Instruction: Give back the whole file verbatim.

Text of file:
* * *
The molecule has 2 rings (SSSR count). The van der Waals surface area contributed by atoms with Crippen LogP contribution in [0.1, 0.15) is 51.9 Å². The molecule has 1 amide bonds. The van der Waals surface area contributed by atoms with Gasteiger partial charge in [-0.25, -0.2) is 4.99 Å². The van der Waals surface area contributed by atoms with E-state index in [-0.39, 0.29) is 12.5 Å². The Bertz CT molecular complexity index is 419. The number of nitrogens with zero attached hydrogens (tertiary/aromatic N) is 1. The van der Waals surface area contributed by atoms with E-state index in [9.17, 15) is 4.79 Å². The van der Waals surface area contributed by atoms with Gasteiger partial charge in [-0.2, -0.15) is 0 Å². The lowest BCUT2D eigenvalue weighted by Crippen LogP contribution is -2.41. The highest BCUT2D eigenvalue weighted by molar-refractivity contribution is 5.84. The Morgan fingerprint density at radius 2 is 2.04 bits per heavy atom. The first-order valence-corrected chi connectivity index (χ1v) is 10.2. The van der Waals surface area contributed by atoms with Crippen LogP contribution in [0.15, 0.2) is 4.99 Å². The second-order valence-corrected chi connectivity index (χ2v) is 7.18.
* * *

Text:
The molecule has 2 rings (SSSR count). The van der Waals surface area contributed by atoms with Crippen LogP contribution in [0.1, 0.15) is 51.9 Å². The molecule has 1 amide bonds. The van der Waals surface area contributed by atoms with Gasteiger partial charge in [-0.25, -0.2) is 4.99 Å². The van der Waals surface area contributed by atoms with E-state index in [-0.39, 0.29) is 12.5 Å². The Bertz CT molecular complexity index is 419. The number of nitrogens with zero attached hydrogens (tertiary/aromatic N) is 1. The van der Waals surface area contributed by atoms with E-state index in [9.17, 15) is 4.79 Å². The van der Waals surface area contributed by atoms with Gasteiger partial charge in [-0.2, -0.15) is 0 Å². The lowest BCUT2D eigenvalue weighted by Crippen LogP contribution is -2.41. The highest BCUT2D eigenvalue weighted by molar-refractivity contribution is 5.84. The Morgan fingerprint density at radius 2 is 2.04 bits per heavy atom. The first-order valence-corrected chi connectivity index (χ1v) is 10.2. The van der Waals surface area contributed by atoms with Crippen LogP contribution in [0.15, 0.2) is 4.99 Å². The second-order valence-corrected chi connectivity index (χ2v) is 7.18.